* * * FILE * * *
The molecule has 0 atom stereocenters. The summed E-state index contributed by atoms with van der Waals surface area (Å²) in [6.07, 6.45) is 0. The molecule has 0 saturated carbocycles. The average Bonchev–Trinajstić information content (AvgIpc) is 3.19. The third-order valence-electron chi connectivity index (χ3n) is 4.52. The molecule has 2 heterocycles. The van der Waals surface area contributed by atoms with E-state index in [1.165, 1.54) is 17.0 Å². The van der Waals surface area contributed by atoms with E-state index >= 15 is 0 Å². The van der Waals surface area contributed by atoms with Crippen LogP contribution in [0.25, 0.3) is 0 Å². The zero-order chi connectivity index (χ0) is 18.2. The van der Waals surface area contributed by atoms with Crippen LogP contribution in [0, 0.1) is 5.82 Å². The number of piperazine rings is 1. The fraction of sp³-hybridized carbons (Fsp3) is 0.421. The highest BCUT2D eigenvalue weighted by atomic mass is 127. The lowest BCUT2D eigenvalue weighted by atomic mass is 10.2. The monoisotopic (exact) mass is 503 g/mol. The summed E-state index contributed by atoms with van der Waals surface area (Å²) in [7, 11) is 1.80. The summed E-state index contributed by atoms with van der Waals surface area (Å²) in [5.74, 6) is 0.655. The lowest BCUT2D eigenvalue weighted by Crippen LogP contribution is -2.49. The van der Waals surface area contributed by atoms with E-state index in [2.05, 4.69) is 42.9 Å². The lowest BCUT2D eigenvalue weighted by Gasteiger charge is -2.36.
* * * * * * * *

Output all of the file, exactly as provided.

The molecule has 0 atom stereocenters. The summed E-state index contributed by atoms with van der Waals surface area (Å²) in [6.07, 6.45) is 0. The molecule has 0 saturated carbocycles. The average Bonchev–Trinajstić information content (AvgIpc) is 3.19. The third-order valence-electron chi connectivity index (χ3n) is 4.52. The molecule has 2 heterocycles. The van der Waals surface area contributed by atoms with E-state index in [1.165, 1.54) is 17.0 Å². The van der Waals surface area contributed by atoms with E-state index >= 15 is 0 Å². The van der Waals surface area contributed by atoms with Crippen LogP contribution in [0.25, 0.3) is 0 Å². The zero-order chi connectivity index (χ0) is 18.2. The van der Waals surface area contributed by atoms with Crippen LogP contribution in [0, 0.1) is 5.82 Å². The number of piperazine rings is 1. The fraction of sp³-hybridized carbons (Fsp3) is 0.421. The highest BCUT2D eigenvalue weighted by atomic mass is 127. The lowest BCUT2D eigenvalue weighted by atomic mass is 10.2. The monoisotopic (exact) mass is 503 g/mol. The summed E-state index contributed by atoms with van der Waals surface area (Å²) in [7, 11) is 1.80. The summed E-state index contributed by atoms with van der Waals surface area (Å²) in [5.74, 6) is 0.655. The lowest BCUT2D eigenvalue weighted by Crippen LogP contribution is -2.49. The van der Waals surface area contributed by atoms with E-state index in [2.05, 4.69) is 42.9 Å². The lowest BCUT2D eigenvalue weighted by Gasteiger charge is -2.36.